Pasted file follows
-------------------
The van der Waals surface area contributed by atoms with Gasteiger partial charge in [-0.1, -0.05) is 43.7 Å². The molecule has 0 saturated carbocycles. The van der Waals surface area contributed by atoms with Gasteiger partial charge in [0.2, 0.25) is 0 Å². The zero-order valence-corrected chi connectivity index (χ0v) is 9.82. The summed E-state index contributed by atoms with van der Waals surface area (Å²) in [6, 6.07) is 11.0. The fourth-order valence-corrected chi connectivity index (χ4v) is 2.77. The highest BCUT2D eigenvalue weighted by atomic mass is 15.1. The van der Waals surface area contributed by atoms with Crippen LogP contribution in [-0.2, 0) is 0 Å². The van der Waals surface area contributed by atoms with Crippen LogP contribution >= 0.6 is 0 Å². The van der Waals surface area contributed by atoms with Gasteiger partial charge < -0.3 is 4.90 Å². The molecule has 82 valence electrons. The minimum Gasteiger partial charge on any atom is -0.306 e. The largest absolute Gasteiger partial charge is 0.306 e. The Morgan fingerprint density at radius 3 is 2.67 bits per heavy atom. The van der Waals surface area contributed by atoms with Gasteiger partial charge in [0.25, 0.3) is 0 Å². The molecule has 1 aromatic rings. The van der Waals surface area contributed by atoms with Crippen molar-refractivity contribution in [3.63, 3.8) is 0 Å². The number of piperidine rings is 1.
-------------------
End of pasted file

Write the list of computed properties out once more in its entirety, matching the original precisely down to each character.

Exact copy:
The van der Waals surface area contributed by atoms with Gasteiger partial charge in [-0.1, -0.05) is 43.7 Å². The molecule has 0 saturated carbocycles. The van der Waals surface area contributed by atoms with Gasteiger partial charge in [0.2, 0.25) is 0 Å². The zero-order valence-corrected chi connectivity index (χ0v) is 9.82. The summed E-state index contributed by atoms with van der Waals surface area (Å²) in [6, 6.07) is 11.0. The fourth-order valence-corrected chi connectivity index (χ4v) is 2.77. The highest BCUT2D eigenvalue weighted by atomic mass is 15.1. The van der Waals surface area contributed by atoms with Crippen LogP contribution in [-0.2, 0) is 0 Å². The van der Waals surface area contributed by atoms with Crippen LogP contribution >= 0.6 is 0 Å². The van der Waals surface area contributed by atoms with Gasteiger partial charge < -0.3 is 4.90 Å². The molecule has 82 valence electrons. The minimum Gasteiger partial charge on any atom is -0.306 e. The largest absolute Gasteiger partial charge is 0.306 e. The Morgan fingerprint density at radius 3 is 2.67 bits per heavy atom. The van der Waals surface area contributed by atoms with Gasteiger partial charge in [0.25, 0.3) is 0 Å². The molecule has 1 aromatic rings. The van der Waals surface area contributed by atoms with Crippen molar-refractivity contribution in [3.63, 3.8) is 0 Å². The number of piperidine rings is 1.